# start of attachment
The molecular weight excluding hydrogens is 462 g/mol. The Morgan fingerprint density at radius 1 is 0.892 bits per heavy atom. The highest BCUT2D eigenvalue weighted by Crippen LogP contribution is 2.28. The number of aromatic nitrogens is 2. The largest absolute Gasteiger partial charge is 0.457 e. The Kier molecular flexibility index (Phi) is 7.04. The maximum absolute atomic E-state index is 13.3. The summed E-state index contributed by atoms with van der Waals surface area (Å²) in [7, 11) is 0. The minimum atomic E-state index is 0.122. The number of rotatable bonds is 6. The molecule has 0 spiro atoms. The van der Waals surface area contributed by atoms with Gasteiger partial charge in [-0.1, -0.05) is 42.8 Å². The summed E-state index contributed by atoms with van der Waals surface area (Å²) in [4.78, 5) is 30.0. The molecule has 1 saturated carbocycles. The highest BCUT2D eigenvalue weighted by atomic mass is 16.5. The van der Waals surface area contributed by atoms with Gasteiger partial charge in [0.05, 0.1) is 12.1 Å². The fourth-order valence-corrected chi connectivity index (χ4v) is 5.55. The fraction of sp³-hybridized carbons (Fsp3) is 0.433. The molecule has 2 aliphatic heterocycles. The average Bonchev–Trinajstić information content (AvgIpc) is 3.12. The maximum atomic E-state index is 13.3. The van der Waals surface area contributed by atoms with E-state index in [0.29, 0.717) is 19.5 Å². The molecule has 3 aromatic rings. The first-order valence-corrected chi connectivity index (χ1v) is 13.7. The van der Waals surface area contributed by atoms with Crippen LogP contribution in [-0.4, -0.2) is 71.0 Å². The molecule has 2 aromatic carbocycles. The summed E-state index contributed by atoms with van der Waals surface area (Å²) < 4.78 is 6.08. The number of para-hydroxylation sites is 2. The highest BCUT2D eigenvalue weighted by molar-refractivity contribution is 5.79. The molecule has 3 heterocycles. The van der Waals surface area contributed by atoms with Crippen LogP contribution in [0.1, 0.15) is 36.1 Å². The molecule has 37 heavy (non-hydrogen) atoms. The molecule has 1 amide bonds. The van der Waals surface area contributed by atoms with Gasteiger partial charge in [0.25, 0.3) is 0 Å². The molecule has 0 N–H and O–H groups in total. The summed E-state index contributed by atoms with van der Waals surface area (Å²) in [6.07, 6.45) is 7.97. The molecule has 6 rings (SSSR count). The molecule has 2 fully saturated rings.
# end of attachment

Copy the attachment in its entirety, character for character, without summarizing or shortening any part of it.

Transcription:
The molecular weight excluding hydrogens is 462 g/mol. The Morgan fingerprint density at radius 1 is 0.892 bits per heavy atom. The highest BCUT2D eigenvalue weighted by Crippen LogP contribution is 2.28. The number of aromatic nitrogens is 2. The largest absolute Gasteiger partial charge is 0.457 e. The Kier molecular flexibility index (Phi) is 7.04. The maximum absolute atomic E-state index is 13.3. The summed E-state index contributed by atoms with van der Waals surface area (Å²) in [7, 11) is 0. The minimum atomic E-state index is 0.122. The number of rotatable bonds is 6. The molecule has 0 spiro atoms. The van der Waals surface area contributed by atoms with Gasteiger partial charge in [-0.1, -0.05) is 42.8 Å². The summed E-state index contributed by atoms with van der Waals surface area (Å²) in [4.78, 5) is 30.0. The molecule has 1 saturated carbocycles. The highest BCUT2D eigenvalue weighted by atomic mass is 16.5. The van der Waals surface area contributed by atoms with Gasteiger partial charge in [0.05, 0.1) is 12.1 Å². The fourth-order valence-corrected chi connectivity index (χ4v) is 5.55. The fraction of sp³-hybridized carbons (Fsp3) is 0.433. The molecule has 2 aliphatic heterocycles. The average Bonchev–Trinajstić information content (AvgIpc) is 3.12. The maximum atomic E-state index is 13.3. The van der Waals surface area contributed by atoms with E-state index in [0.29, 0.717) is 19.5 Å². The molecule has 3 aromatic rings. The first-order valence-corrected chi connectivity index (χ1v) is 13.7. The van der Waals surface area contributed by atoms with Crippen LogP contribution in [-0.4, -0.2) is 71.0 Å². The molecule has 2 aromatic carbocycles. The summed E-state index contributed by atoms with van der Waals surface area (Å²) < 4.78 is 6.08. The number of para-hydroxylation sites is 2. The highest BCUT2D eigenvalue weighted by molar-refractivity contribution is 5.79. The molecule has 3 heterocycles. The van der Waals surface area contributed by atoms with Crippen LogP contribution in [0.1, 0.15) is 36.1 Å². The molecule has 37 heavy (non-hydrogen) atoms. The molecule has 1 amide bonds. The van der Waals surface area contributed by atoms with Gasteiger partial charge in [0.25, 0.3) is 0 Å². The molecule has 0 N–H and O–H groups in total. The summed E-state index contributed by atoms with van der Waals surface area (Å²) in [6.07, 6.45) is 7.97. The molecule has 6 rings (SSSR count). The molecule has 2 fully saturated rings.